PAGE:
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LETTER | Discretion must be part of applying the law

LETTER | Police have defended the move to arrest two teenagers over a viral video attacking the SPM History paper.

Hulu Selangor district police chief Suffian Abdullah pointed out that the arrest of the two went by the book.

The two were arrested to facilitate investigations under Section 14 of the Minor Offences Act 1955 and Section 233 of the Communications and Multimedia Act 1988 (CMA).

An offence under the former is non-seizable – that is, an arrest cannot be made without a warrant. The latter allows for arrest without a warrant for offences committed under it.

Following an arrest, the police may obtain a remand order under Section 117 of the Criminal Procedure Code (CPC), which is the general law on criminal procedure, from the Magistrate’s Court. This is to facilitate investigations.

According to Suffian, the police obtained a two-day remand order. That’s within the law.

However, offences can be bailable or non-bailable. Whether an offence is one or the other, it is shown in the Fifth Column of the First Schedule CPC.

A bailable offence means bail has to be offered as of right. The authority to offer bail is either the police or the court.

When bail is offered by the former, it is commonly called police bail, which may be offered pending a full investigation.

Thus, instead of detaining a person any longer, a police bail may be granted to ensure that the person will appear at the police station and report to the investigation officer at the appointed time.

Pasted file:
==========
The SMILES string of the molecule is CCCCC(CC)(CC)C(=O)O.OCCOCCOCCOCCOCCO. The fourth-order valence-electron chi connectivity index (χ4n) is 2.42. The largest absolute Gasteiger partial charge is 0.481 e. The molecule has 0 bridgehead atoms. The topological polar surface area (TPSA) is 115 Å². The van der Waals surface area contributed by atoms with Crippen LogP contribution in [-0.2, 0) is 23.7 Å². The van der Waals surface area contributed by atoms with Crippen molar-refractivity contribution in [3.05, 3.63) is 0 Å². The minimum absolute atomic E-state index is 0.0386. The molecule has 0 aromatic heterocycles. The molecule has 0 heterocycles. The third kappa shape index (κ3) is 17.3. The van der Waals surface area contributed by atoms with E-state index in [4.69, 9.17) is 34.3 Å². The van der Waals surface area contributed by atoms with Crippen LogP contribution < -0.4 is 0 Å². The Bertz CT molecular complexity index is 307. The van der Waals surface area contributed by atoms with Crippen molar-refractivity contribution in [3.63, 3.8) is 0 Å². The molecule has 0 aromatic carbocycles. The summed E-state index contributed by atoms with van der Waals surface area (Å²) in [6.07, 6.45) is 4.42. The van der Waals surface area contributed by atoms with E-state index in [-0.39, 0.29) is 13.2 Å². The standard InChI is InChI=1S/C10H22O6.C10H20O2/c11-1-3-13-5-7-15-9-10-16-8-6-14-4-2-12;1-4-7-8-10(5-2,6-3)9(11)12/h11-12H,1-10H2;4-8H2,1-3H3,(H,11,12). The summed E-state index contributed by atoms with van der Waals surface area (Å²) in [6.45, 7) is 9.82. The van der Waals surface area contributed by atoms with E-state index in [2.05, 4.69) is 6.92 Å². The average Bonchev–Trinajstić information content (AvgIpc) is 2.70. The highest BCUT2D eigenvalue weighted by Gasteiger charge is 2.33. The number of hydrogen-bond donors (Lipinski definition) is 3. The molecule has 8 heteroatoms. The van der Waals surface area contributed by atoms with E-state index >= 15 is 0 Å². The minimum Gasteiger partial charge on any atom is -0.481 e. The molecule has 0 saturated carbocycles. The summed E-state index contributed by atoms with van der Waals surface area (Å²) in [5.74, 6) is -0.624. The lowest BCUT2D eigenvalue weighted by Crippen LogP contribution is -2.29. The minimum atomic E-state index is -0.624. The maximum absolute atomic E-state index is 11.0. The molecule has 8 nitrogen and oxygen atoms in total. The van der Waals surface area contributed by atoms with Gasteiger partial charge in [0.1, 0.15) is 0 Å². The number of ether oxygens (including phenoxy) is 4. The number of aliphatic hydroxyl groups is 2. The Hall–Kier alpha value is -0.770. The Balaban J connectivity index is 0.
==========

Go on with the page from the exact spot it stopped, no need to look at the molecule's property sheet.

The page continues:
Usually, police bail takes the form of a bond by the surety without securities.

The law is found in Section 387 CPC, which provides that when a person is arrested without a warrant by the police, and is prepared to give bail, that person shall be released on police bail.

The person may even be discharged on his executing a bond without sureties for his appearance.

Although Section 387 does not override Section 117, the students could still be released on police bail to allow them to complete taking the SPM without the trauma of being remanded.

There is a discretion whether to proceed with applying for a remand order to facilitate investigation or to give bail pending investigation.

Even if the offence committed is non-bailable which means the grant of bail is discretionary, an arrested person may be released on bail by the officer in charge of the police district (OCPD).

However, the person shall not be released if there appear reasonable grounds for believing that he has been guilty of an offence punishable with death or imprisonment for life.

If it appears to the OCPD that there are no reasonable grounds for believing that the person has committed a non-bailable offence, but there are sufficient grounds for further inquiry, the OCPD has the discretion to release him on the execution by him of a bond without sureties for his appearance.

The law is in Section 388 CPC.

Again, there is discretion. As G Selva said, discretion must be part of applying the law.

The views expressed here are those of the author/contributor and do not necessarily represent the views of Malaysiakini.

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